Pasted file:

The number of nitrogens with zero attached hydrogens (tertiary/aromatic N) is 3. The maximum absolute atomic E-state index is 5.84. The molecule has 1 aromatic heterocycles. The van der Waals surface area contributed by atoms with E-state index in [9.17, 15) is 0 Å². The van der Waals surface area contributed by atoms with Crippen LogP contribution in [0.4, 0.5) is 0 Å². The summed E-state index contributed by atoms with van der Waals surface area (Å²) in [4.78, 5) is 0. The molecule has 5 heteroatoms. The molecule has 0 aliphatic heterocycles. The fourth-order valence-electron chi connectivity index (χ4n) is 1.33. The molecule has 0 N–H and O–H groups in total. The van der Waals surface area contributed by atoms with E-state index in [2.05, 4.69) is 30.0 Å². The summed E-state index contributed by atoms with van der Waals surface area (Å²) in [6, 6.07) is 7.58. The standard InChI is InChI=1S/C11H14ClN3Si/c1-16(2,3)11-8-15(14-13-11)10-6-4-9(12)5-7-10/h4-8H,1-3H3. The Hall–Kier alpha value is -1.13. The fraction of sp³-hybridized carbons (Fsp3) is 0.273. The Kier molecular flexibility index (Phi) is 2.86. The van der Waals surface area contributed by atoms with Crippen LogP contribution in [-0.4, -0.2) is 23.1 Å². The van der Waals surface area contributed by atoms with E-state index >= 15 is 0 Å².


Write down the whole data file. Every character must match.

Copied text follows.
The number of nitrogens with zero attached hydrogens (tertiary/aromatic N) is 3. The maximum absolute atomic E-state index is 5.84. The molecule has 1 aromatic heterocycles. The van der Waals surface area contributed by atoms with E-state index in [9.17, 15) is 0 Å². The van der Waals surface area contributed by atoms with Crippen LogP contribution in [0.4, 0.5) is 0 Å². The summed E-state index contributed by atoms with van der Waals surface area (Å²) in [4.78, 5) is 0. The molecule has 5 heteroatoms. The molecule has 0 aliphatic heterocycles. The fourth-order valence-electron chi connectivity index (χ4n) is 1.33. The molecule has 0 N–H and O–H groups in total. The van der Waals surface area contributed by atoms with E-state index in [2.05, 4.69) is 30.0 Å². The summed E-state index contributed by atoms with van der Waals surface area (Å²) in [6, 6.07) is 7.58. The standard InChI is InChI=1S/C11H14ClN3Si/c1-16(2,3)11-8-15(14-13-11)10-6-4-9(12)5-7-10/h4-8H,1-3H3. The Hall–Kier alpha value is -1.13. The fraction of sp³-hybridized carbons (Fsp3) is 0.273. The Kier molecular flexibility index (Phi) is 2.86. The van der Waals surface area contributed by atoms with Crippen LogP contribution in [-0.4, -0.2) is 23.1 Å². The van der Waals surface area contributed by atoms with E-state index >= 15 is 0 Å².